I’m a little confused, I don’t see any mention of removing mono or a spelling problem in your previous post.
You mentioned trying to run the backup again, but I thought you were trying to do a restore - did you try using the main menu Restore item with “Direct restore from backup files …” (which means you don’t need to create a backup job if all you want to do is a restore)?
Focusing specifically on your restore needs, I’m not sure if there’s an “oauth log” that @kenkendk can look at that might give us more detail.
Alternatively, if you’re goal is to restore pretty much everything from your backup, then if you have the space you could pull the Duplicati files from your Google Drive to a local drive and do the restore from there.
Again IF you’re going to restore “everything” then (assuming the oath issue is resolved) Duplicati would just be downloading *most of those files from Google Drive anyway. (*most fits if you have few versions of files, but if you have a LOT of versions or are only planning to restore a few files then Duplicati would only download the archive files it needs for those versions / files.)
I’m not sure if this is related to the oauth problem but I keep getting security alert messages from Google saying a new Linux device has signed in to my account and asking for confirmation that it’s me. I do the confirmation every time, but oauth still fails.
Yes and no. There is a log for the Duplicati side of the OAuth handshake, but it just reveals if the client request actually made it to the server or not. Any error messages should also be reported to the client and displayed locally.
Those who reported errors before, did make a successful request, but then the request failed later when contacting Google’s servers, and I have no logs for that.
For this problem, it clearly states that it is a certificate error, so that would need to be fixed before the request goes through.
But it seems that the OP has solved the problem somehow.
That’s likely just a normal Google thing - especially if you have a frequently changing IP address.
Glad to hear the “manual” restore worked, good luck with the new backup! Note that if it’s possible to keep having your existing destination you can back up your new computer to it and it should find most of the files you restored from the destination as already backed up (even if the paths have changed). This means your new-machine backup wouldn’t have to re-upload everything.
I have not found a solution to the oauth failure problem. I needed to do a restore, and at JonMikeIV’s suggestion, I was able to do so by manually downloading all the backup files from Google Drive onto my hard drive and then doing the restore locally. But now I want to back up my new machine, and I can’t get through to my Google Drive space with Duplicati.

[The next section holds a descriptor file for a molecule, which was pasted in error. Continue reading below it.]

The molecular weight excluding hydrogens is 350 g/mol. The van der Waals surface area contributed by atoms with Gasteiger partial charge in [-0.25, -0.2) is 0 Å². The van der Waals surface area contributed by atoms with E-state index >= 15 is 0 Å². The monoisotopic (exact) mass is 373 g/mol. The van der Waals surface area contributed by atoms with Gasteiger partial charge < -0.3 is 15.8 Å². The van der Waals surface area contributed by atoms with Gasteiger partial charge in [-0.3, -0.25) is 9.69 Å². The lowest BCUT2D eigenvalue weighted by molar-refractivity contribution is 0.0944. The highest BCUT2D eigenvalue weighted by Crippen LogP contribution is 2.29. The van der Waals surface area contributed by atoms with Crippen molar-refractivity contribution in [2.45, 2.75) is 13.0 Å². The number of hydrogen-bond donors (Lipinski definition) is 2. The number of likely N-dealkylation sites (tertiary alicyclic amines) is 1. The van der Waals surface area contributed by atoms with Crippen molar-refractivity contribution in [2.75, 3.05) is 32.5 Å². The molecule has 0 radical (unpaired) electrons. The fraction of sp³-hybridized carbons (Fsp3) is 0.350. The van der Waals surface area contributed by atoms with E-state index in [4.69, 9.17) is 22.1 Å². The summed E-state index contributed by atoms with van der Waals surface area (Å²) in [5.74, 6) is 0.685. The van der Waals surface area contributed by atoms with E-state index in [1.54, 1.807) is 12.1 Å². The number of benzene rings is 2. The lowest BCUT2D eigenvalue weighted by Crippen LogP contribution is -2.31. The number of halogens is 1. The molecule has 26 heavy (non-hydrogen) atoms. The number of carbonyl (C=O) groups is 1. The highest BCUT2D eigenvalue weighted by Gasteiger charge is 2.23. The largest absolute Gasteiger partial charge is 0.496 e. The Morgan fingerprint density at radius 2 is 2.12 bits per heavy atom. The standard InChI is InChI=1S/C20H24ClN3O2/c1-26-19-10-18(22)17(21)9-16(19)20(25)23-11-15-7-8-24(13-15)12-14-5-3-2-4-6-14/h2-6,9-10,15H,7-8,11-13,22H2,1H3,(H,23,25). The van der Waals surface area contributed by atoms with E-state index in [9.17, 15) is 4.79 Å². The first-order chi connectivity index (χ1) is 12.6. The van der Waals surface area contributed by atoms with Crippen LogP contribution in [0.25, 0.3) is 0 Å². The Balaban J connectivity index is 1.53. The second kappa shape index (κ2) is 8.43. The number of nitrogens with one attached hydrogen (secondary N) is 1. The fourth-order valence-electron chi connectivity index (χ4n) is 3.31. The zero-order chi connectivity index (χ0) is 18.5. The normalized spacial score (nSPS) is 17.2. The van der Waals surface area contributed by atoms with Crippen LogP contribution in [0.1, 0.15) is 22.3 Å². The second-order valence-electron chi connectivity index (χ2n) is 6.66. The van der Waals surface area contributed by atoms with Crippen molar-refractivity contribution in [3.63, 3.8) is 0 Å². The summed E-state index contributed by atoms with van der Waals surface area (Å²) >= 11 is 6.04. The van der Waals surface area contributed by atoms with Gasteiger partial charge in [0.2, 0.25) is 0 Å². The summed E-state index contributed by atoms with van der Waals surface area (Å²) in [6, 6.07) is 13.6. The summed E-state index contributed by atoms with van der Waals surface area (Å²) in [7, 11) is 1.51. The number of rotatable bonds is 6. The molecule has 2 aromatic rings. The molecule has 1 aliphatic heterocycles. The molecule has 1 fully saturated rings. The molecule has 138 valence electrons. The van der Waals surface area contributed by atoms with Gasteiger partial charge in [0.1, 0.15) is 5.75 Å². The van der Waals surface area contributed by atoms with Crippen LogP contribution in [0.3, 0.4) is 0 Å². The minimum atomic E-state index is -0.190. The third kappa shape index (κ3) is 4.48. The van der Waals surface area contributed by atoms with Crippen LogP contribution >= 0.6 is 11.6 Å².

Oh sorry, I misunderstood you then. Suppose it’s a Linux or Mono thing.
I have just set up a few Duplicity test folders to Drive with GPG. So far it was pretty easy to do even though I’m no expert. Going to practice first before switching to it. I just don’t like it that I can’t make any online backups, makes me nervous.
The --accept-specified-ssl-hash I tried before, and tried it again just to be sure, and it didn’t solve the problem. I then installed ca-certificates-mono and ran cert-sync, and tried Duplicati again. This time I got a ‘GetResponse timed out’ error.
That you’re progressing to a new error is a good sign that the original issue has been resolved (likely by the ca-certificates-mono and cert-sync steps).
I think I saw that you’re running Duplicati 2.0, but can you provide the rest of the version number? I suspect you’re running into something like the issue below, but how to deal with it can vary depending on if you’re using 18.104.22.168 beta or a later canary:
Thanks for the details. So the oauth issue seems to be resolved but now you’re seeing the GetResponse Timed Out message.
If I follow correctly you’re setting up a new computer to use a pre-existing (for a year and a half) backup set. (I guess what CrashPlan would have called “adopting”?)
If that’s correct, I expect you’re running into having so many existing backup files that the “see what files are at the destination” call is timing out. Does the timeout error happen about 10 minutes into the backup process or near the end?
Some things to try include:
turn on --no-backend-verification (this disables the automatic checking of some of your backup files, so it’s not a good thing to leave on)
upgrade to an experimental version so you can try setting the new --http-operation-timeout parameter to something like 20m (it defaults to 10m)